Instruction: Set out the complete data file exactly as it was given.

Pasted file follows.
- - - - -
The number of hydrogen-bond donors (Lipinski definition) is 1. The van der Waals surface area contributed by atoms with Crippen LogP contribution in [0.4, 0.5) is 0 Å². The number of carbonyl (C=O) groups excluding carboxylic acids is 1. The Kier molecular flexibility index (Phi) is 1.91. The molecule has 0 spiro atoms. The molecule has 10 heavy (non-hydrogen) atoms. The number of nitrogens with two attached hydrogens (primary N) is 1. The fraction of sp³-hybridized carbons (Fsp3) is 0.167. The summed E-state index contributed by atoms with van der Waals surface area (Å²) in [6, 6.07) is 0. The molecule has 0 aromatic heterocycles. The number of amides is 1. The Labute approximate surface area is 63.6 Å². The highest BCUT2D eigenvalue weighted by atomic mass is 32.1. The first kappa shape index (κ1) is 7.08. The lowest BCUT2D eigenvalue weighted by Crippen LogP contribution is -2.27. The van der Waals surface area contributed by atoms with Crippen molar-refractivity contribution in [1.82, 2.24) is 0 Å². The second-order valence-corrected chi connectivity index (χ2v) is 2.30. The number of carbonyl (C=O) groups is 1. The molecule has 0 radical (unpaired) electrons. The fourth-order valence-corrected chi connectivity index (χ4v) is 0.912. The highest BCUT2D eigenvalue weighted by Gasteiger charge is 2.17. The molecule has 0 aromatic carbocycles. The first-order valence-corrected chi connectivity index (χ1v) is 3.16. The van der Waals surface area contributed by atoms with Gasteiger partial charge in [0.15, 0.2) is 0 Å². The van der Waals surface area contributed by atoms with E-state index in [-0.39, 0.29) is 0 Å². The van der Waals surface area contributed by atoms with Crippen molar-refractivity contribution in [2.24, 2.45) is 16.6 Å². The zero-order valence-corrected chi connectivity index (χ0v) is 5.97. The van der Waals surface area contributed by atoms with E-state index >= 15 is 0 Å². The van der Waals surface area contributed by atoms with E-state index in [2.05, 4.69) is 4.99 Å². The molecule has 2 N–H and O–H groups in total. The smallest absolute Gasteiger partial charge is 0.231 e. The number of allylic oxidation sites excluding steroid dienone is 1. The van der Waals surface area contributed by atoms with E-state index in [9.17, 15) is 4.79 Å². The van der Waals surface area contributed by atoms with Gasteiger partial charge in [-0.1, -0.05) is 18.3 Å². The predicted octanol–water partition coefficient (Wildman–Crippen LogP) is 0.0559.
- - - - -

The number of hydrogen-bond donors (Lipinski definition) is 1. The van der Waals surface area contributed by atoms with Crippen LogP contribution in [0.4, 0.5) is 0 Å². The number of carbonyl (C=O) groups excluding carboxylic acids is 1. The Kier molecular flexibility index (Phi) is 1.91. The molecule has 0 spiro atoms. The molecule has 10 heavy (non-hydrogen) atoms. The number of nitrogens with two attached hydrogens (primary N) is 1. The fraction of sp³-hybridized carbons (Fsp3) is 0.167. The summed E-state index contributed by atoms with van der Waals surface area (Å²) in [6, 6.07) is 0. The molecule has 0 aromatic heterocycles. The number of amides is 1. The Labute approximate surface area is 63.6 Å². The highest BCUT2D eigenvalue weighted by atomic mass is 32.1. The first kappa shape index (κ1) is 7.08. The lowest BCUT2D eigenvalue weighted by Crippen LogP contribution is -2.27. The van der Waals surface area contributed by atoms with Crippen molar-refractivity contribution in [1.82, 2.24) is 0 Å². The second-order valence-corrected chi connectivity index (χ2v) is 2.30. The number of carbonyl (C=O) groups is 1. The molecule has 0 radical (unpaired) electrons. The fourth-order valence-corrected chi connectivity index (χ4v) is 0.912. The highest BCUT2D eigenvalue weighted by Gasteiger charge is 2.17. The molecule has 0 aromatic carbocycles. The first-order valence-corrected chi connectivity index (χ1v) is 3.16. The van der Waals surface area contributed by atoms with Gasteiger partial charge in [0.15, 0.2) is 0 Å². The van der Waals surface area contributed by atoms with E-state index in [-0.39, 0.29) is 0 Å². The van der Waals surface area contributed by atoms with Crippen molar-refractivity contribution in [2.24, 2.45) is 16.6 Å². The zero-order valence-corrected chi connectivity index (χ0v) is 5.97. The van der Waals surface area contributed by atoms with E-state index >= 15 is 0 Å². The van der Waals surface area contributed by atoms with E-state index in [2.05, 4.69) is 4.99 Å². The molecule has 2 N–H and O–H groups in total. The smallest absolute Gasteiger partial charge is 0.231 e. The number of allylic oxidation sites excluding steroid dienone is 1. The van der Waals surface area contributed by atoms with E-state index in [9.17, 15) is 4.79 Å². The van der Waals surface area contributed by atoms with Gasteiger partial charge in [-0.1, -0.05) is 18.3 Å². The predicted octanol–water partition coefficient (Wildman–Crippen LogP) is 0.0559.